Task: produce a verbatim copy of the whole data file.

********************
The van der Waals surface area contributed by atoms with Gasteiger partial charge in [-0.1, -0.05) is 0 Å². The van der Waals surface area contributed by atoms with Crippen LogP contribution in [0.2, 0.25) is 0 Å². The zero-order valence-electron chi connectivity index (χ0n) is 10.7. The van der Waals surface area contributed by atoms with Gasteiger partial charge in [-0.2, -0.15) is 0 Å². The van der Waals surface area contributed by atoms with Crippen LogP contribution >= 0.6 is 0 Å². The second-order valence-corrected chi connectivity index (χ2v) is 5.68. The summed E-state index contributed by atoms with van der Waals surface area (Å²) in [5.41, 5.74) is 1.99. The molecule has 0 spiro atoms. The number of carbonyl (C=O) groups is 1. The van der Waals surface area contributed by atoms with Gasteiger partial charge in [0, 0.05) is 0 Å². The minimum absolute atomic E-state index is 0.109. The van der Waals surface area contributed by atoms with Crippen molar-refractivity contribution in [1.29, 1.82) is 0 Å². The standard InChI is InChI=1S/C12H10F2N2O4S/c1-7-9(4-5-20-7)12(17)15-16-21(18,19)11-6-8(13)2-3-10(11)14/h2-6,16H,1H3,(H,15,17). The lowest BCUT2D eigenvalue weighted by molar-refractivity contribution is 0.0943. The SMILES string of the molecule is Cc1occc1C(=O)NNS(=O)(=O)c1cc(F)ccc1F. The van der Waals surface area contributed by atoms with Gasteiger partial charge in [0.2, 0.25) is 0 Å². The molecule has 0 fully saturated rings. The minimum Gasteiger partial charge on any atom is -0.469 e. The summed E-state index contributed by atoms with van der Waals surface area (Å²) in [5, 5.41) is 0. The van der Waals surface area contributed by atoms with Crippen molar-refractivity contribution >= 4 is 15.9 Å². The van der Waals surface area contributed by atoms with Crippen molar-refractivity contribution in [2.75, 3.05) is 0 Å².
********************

The van der Waals surface area contributed by atoms with Gasteiger partial charge in [-0.1, -0.05) is 0 Å². The van der Waals surface area contributed by atoms with Crippen LogP contribution in [0.2, 0.25) is 0 Å². The zero-order valence-electron chi connectivity index (χ0n) is 10.7. The van der Waals surface area contributed by atoms with Gasteiger partial charge in [-0.2, -0.15) is 0 Å². The van der Waals surface area contributed by atoms with Crippen LogP contribution >= 0.6 is 0 Å². The second-order valence-corrected chi connectivity index (χ2v) is 5.68. The summed E-state index contributed by atoms with van der Waals surface area (Å²) in [5.41, 5.74) is 1.99. The molecule has 0 spiro atoms. The number of carbonyl (C=O) groups is 1. The van der Waals surface area contributed by atoms with Gasteiger partial charge in [0, 0.05) is 0 Å². The minimum absolute atomic E-state index is 0.109. The van der Waals surface area contributed by atoms with Crippen molar-refractivity contribution in [1.29, 1.82) is 0 Å². The standard InChI is InChI=1S/C12H10F2N2O4S/c1-7-9(4-5-20-7)12(17)15-16-21(18,19)11-6-8(13)2-3-10(11)14/h2-6,16H,1H3,(H,15,17). The lowest BCUT2D eigenvalue weighted by molar-refractivity contribution is 0.0943. The SMILES string of the molecule is Cc1occc1C(=O)NNS(=O)(=O)c1cc(F)ccc1F. The van der Waals surface area contributed by atoms with Gasteiger partial charge in [0.2, 0.25) is 0 Å². The molecule has 0 fully saturated rings. The minimum Gasteiger partial charge on any atom is -0.469 e. The summed E-state index contributed by atoms with van der Waals surface area (Å²) in [5, 5.41) is 0. The van der Waals surface area contributed by atoms with Crippen molar-refractivity contribution >= 4 is 15.9 Å². The van der Waals surface area contributed by atoms with Crippen molar-refractivity contribution in [2.75, 3.05) is 0 Å².